- Turn power off to fan and turn the breaker off.
2. Using a screwdriver, remove each fan blade. Place screws in a baggie. If doing more than one fan at a time like I did, mark what fan they are from on the baggie.
3. Remove metal bracket from each blade and place these screws into a separate baggie so you don’t mix them up with the other screws when it is time to put them back on the fan.
4. Fold a piece of 100 grit sandpaper over and go over the entire fan, cover, wood blades and metal brackets.
5. Clean all surfaces of sanding grit and then clean them with warm water and detergent to remove any dirt or grease. Let dry.
How to Make Your Own Mini Spray Booth
To help keep spray paint overspray from getting on everything for the spray painting part of the makeover, use large cardboard boxes to make your own spray booth. I flatten and save large boxes that I get. They can be reused many times and stored flat against the wall in your garage or workspace.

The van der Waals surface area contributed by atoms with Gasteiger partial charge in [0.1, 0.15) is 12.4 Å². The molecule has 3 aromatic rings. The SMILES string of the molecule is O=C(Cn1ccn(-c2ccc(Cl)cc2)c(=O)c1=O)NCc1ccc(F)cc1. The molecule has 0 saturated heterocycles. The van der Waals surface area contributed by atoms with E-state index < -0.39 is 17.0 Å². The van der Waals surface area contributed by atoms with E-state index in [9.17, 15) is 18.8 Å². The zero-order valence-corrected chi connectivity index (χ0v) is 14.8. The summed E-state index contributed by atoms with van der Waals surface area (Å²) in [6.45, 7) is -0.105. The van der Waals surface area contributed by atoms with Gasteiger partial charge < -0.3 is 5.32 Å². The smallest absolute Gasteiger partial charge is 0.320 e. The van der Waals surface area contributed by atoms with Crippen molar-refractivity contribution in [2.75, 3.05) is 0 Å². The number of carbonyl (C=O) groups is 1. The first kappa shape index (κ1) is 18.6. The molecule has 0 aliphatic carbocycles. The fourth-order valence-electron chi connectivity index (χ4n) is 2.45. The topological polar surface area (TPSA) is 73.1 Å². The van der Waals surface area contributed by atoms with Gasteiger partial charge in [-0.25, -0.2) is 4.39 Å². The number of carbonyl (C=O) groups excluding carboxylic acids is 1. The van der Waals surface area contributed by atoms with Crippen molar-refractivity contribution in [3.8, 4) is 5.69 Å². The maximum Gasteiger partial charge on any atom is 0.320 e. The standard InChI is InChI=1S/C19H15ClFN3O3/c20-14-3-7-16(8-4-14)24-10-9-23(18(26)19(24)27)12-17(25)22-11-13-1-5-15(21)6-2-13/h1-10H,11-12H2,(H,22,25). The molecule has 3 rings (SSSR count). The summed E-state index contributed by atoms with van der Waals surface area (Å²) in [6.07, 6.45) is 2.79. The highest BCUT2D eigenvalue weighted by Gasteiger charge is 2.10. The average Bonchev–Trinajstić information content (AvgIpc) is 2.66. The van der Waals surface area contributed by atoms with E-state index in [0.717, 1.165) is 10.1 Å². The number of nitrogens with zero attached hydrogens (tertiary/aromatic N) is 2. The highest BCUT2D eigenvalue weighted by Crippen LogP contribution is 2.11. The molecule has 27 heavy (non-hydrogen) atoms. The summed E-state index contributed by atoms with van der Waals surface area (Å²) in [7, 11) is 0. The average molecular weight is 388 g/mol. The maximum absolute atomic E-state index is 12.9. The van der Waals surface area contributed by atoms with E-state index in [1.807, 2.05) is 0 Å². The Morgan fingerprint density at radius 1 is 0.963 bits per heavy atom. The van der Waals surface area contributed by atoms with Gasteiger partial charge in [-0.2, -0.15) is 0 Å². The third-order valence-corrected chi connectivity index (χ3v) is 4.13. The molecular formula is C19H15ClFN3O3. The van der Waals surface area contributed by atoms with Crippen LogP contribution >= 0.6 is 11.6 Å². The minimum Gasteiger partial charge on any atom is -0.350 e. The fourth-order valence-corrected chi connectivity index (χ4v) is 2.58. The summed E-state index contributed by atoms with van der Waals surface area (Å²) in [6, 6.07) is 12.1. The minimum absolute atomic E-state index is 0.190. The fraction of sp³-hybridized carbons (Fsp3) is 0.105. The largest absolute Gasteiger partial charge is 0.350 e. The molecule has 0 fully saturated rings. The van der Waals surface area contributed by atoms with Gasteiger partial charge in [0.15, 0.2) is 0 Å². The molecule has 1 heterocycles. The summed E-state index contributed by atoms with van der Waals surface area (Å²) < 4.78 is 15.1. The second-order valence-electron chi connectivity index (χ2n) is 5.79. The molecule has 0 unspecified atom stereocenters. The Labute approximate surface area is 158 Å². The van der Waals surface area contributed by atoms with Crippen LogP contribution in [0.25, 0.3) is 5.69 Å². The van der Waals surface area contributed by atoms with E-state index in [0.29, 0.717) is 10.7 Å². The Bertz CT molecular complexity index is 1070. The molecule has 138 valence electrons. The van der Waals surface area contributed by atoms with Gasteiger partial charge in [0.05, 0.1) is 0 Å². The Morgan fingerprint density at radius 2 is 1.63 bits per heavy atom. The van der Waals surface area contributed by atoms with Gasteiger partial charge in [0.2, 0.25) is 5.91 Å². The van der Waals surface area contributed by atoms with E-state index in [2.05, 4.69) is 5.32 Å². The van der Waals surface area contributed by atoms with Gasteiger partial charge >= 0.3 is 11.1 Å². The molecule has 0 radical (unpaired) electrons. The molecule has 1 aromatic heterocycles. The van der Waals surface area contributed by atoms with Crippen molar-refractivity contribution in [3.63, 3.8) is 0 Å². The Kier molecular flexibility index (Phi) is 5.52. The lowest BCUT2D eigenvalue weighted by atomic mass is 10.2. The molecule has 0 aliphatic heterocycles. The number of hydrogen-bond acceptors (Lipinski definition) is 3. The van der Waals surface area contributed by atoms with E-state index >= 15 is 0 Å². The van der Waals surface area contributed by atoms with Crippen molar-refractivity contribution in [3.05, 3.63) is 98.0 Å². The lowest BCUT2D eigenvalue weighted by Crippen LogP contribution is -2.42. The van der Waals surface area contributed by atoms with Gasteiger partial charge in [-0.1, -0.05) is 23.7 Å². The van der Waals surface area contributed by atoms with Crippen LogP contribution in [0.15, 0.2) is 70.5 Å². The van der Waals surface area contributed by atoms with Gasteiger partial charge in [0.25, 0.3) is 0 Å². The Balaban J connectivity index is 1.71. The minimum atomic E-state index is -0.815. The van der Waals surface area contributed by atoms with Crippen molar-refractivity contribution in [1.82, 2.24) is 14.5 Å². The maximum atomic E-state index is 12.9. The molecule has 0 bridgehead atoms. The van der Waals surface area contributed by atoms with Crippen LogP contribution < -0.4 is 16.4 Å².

I set two boxes up so the bottom section of each is on the floor. I place a tarp over the bottom to hold the boxes in place and protect the floor. You can use boxes instead of a tarp for the floor.
Once you are finished spray painting, fold up the boxes and store then out of the way until the next time you need them.
Spray Painting TIP:
- Break up Styrofoam that comes in packaging to use as lifts for the items you are going to spray paint. It is used to cushion electronics and other fragile items that you buy.
This step is where I would have liked to been able to remove the motor cover, but the bolts were way too hard to get off, so I did the next best thing…. I figured out a way to still paint the cover intact and not have to take it apart.
6. Use Rustoleum Ultra Cover paint in Gloss and a 1 -1/2″angled paint brush to paint the base/motor cover. I like this paint because it dries to a nice smooth finish. I used it to paint the recessed lights in the kitchen of my previous house and they turned out great.